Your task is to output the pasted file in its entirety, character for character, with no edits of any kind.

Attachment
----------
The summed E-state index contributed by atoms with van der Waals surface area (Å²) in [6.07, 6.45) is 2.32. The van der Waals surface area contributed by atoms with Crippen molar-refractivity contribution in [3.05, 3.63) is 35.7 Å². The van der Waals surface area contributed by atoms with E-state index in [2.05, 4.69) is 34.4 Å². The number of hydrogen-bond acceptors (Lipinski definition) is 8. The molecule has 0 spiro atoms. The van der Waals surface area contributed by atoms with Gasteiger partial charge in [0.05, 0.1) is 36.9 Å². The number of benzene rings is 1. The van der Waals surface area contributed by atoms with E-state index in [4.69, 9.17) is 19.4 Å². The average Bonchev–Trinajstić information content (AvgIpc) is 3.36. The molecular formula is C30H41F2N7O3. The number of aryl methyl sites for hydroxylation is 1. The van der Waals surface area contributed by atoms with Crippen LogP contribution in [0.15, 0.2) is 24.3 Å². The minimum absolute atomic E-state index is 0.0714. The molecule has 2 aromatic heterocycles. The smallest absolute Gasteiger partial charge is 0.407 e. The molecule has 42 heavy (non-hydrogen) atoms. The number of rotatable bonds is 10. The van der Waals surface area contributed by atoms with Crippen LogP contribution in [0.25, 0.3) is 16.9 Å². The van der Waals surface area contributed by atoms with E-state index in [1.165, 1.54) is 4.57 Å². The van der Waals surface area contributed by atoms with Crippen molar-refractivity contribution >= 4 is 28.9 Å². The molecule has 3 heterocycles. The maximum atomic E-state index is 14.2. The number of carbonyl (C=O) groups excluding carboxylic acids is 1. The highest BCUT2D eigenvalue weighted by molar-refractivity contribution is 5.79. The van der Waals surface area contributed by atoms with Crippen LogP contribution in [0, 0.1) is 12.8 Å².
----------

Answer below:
The summed E-state index contributed by atoms with van der Waals surface area (Å²) in [6.07, 6.45) is 2.32. The van der Waals surface area contributed by atoms with Crippen molar-refractivity contribution in [3.05, 3.63) is 35.7 Å². The van der Waals surface area contributed by atoms with E-state index in [2.05, 4.69) is 34.4 Å². The number of hydrogen-bond acceptors (Lipinski definition) is 8. The molecule has 0 spiro atoms. The van der Waals surface area contributed by atoms with Gasteiger partial charge in [0.05, 0.1) is 36.9 Å². The number of benzene rings is 1. The van der Waals surface area contributed by atoms with E-state index in [4.69, 9.17) is 19.4 Å². The average Bonchev–Trinajstić information content (AvgIpc) is 3.36. The molecular formula is C30H41F2N7O3. The number of aryl methyl sites for hydroxylation is 1. The van der Waals surface area contributed by atoms with Crippen LogP contribution in [0.15, 0.2) is 24.3 Å². The minimum absolute atomic E-state index is 0.0714. The molecule has 2 aromatic heterocycles. The smallest absolute Gasteiger partial charge is 0.407 e. The molecule has 42 heavy (non-hydrogen) atoms. The number of rotatable bonds is 10. The van der Waals surface area contributed by atoms with Crippen LogP contribution in [0.25, 0.3) is 16.9 Å². The van der Waals surface area contributed by atoms with E-state index in [1.165, 1.54) is 4.57 Å². The van der Waals surface area contributed by atoms with Crippen molar-refractivity contribution >= 4 is 28.9 Å². The molecule has 3 heterocycles. The maximum atomic E-state index is 14.2. The number of carbonyl (C=O) groups excluding carboxylic acids is 1. The highest BCUT2D eigenvalue weighted by molar-refractivity contribution is 5.79. The van der Waals surface area contributed by atoms with Crippen LogP contribution in [0, 0.1) is 12.8 Å².